These new London restaurants are the capital’s most glamorous places to dine

“Fine dining is dead” murmured chef Jose Pizarro provocatively not long ago. He wasn’t wrong – white tablecloths and awkward service that neither eater nor waiter feel comfortable with are both things of the past. So what of glamour?

In recent years restaurants have had a casual revolution.

It has been a miraculous reinvention that has meant good food has been reaching the mouths of plenty more people, namely the type of people who wouldn’t be seen dead in a ‘posh’ fine dining restaurant.

Now you can eat Michelin-starred food, literally, on the street corner. (A Singaporean restaurant sold their Michelin-starred dishes for £6 a pop at a street food market in King’s Cross only recently).

But does all this accessibility of delicious food mean there’s no pomp and ceremony to eating out anymore? What if you *want* to get dressed up for dinner?

These days, restaurants are replacing stiff service and fussy finishes with a new type of glamour.

A new reinvention of fine dining means you can eat in a luxurious environments without feeling perpetually awkward or out of place. Modern service is changing, but there are still ways to eat like a Queen, in a stunning restaurant, only now it’s more likely there won’t be white tablecloths.

Restaurants are reimagining glamour using unusual materials, such as a stone or polished concrete, and pairing this look of glamour with a relaxed atmosphere.

Here are some of our favourite restaurants doing glamour unpretentiously.

Bob Bob Ricard

What is it? This glamorous Soho restaurant has been modernised with a fuss-free approach, but still the same high quality English and Russian food. It has a glamorous bistro feel to it, and dozens of gold embellishments so the place looks a billion dollars.

Why go? There’s the iconic ‘Press for Champagne’ button you will have caught mention of in the press – and they’re installed at every table. Granted, this one’s for special occasions, but heck, it’s worth pulling the stops out for Bob Bob Ricard.


What is it? King of unpretentious glamour, Ollie Dabbous is launching his new restaurant this spring with the country’s largest wine list. The restaurant, which is opening in Piccadilly has kept much of the finer detail undisclosed, although if Ollie’s other restaurants are anything to go by (Henrietta in Covent Garden is his latest) it’ll have an eccentric, design-led feel with stunningly good food.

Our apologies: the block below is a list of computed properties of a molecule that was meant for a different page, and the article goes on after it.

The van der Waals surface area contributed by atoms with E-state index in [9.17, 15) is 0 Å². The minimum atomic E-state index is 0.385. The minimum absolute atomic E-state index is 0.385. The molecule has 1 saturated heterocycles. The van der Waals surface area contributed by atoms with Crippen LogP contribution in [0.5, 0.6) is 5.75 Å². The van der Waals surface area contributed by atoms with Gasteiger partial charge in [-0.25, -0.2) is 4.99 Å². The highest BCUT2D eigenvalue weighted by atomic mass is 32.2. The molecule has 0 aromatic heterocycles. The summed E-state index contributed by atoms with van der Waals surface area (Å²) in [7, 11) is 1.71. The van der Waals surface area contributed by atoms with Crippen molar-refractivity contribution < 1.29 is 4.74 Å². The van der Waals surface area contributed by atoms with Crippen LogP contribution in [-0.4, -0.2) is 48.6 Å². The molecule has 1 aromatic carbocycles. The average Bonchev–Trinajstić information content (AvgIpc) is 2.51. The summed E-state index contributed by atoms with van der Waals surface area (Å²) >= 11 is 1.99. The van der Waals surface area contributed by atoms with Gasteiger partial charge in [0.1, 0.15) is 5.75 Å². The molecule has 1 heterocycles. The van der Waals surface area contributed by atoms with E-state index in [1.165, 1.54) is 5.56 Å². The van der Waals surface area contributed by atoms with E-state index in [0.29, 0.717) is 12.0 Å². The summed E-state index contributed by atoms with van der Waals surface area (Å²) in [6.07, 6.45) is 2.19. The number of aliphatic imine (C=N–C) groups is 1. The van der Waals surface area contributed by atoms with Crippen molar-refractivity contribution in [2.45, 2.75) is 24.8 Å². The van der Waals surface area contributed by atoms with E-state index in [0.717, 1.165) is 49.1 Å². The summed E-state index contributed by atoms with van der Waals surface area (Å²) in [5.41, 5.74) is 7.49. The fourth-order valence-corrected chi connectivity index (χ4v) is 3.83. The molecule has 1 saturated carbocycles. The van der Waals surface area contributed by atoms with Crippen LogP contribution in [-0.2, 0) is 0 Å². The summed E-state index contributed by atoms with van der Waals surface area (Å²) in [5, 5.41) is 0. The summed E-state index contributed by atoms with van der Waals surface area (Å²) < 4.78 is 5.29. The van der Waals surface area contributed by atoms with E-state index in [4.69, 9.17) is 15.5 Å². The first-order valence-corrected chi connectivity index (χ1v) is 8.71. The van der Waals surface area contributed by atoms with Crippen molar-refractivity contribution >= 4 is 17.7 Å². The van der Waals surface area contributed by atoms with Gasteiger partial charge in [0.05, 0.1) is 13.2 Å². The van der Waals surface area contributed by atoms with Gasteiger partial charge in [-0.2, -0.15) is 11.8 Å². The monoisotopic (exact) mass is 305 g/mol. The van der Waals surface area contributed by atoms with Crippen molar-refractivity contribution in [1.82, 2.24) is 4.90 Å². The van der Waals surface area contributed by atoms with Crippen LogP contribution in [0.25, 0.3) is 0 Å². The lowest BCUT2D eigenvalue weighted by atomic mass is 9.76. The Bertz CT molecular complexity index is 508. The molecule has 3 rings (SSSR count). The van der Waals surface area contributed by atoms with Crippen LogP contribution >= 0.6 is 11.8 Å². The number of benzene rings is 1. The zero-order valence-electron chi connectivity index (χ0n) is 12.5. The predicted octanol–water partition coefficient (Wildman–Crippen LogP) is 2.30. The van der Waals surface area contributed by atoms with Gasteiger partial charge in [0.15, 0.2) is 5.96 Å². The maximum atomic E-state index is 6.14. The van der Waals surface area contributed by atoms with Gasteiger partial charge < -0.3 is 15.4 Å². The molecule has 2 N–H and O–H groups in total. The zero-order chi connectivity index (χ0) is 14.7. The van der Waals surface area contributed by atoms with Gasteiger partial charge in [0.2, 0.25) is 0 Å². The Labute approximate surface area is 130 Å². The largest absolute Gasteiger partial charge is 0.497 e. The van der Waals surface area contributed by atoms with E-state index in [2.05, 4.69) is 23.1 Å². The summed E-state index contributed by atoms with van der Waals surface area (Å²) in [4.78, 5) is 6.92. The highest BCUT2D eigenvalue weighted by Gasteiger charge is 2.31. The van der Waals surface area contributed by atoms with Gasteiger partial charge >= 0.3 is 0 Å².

Why go? To work your way through 7,000 bottles of wine in a relaxed environment with no snotty sommelier peering over your shoulder.

Elystan Street

What is it? Elsytan Street’s head chef Phil Howard had a fall from grace, after spiralling into drug addiction, but the celebrated cook had made his return with Elystan Street. Phil serves gorgeous-looking internationally-inspired food in his laid-back restaurant. Its design is Nordic-inspired, with neutral colour tones and curved wooden furniture – truly spectacular, and casual at the same time: a world-class dining environment without any of the faff of fine dining.

Why go? For spectacular food combining unusual flavours and textures in a environment fit for royalty.


What is it? Chef Monica Galletti heralds from fine dining environments, but at Mere – her first solo venture – she has made every effort to serve exceptional ingredient-led food in a relaxed way. Impressively, even the sound and lighting in the restaurant has been precision-engineered so that it’s never overwhelming, even on busy weekend nights.

Why go? To sample Monica’s characteristic dishes which mix sweet and savoury in a setting that is far from pompous or stuck-up (there’s even a dish on the menu with Marmite, yum)…


What is it? This group of Indian restaurants is growing across London, but each retains its independent feel. Highly luxurious inside, but with plenty of tables reserved for walk-ins, the restaurants are loud, social hubs for communal dining.

Why go? The restaurants are inspired by 20th Century Indian decadence, so are glittering with precious and ornamental finishes – but a modern approach to dining means everyone’s welcome, not just the Indian royal families

The Wigmore 

What is it? The posh Langham hotel just up from Oxford Circus boasts a contemporary ‘tavern’, where punch is the celebrated drink, served communal-style from large punch bowls in the way they were in the boozy, smoke-filled pubs of a bygone era.

Why go? The hotel, and the Wigmore pub within the hotel are both lavishly decorated and are highly stylish, with historical fixtures and fittings and high ceilings which look down on studded leather banquette seating. It’s truly lush – and refreshingly, the bar celebrates punch – hardly the drink you’d traditionally associate with a place like this. It epitomises their fuss-free attitude to drinking.

Petersham Nurseries Covent Garden

What is it? Petersham Nurseries in Richmond offers all kinds of bespoke classes, like flower-arranging and essentially blends a lovely restaurant with a proper garden centre, because why not? Now there’s a second outpost in central London.

Why go? To pour over stunning floral displays and eat in a restaurant decorated with them, where flora and fauna (very on-trend, darling) pour into every corner. They say you’re happier in rooms surrounded by flowers, and if that’s the case you’ll be ecstatic here. Restaurant to open in the spring.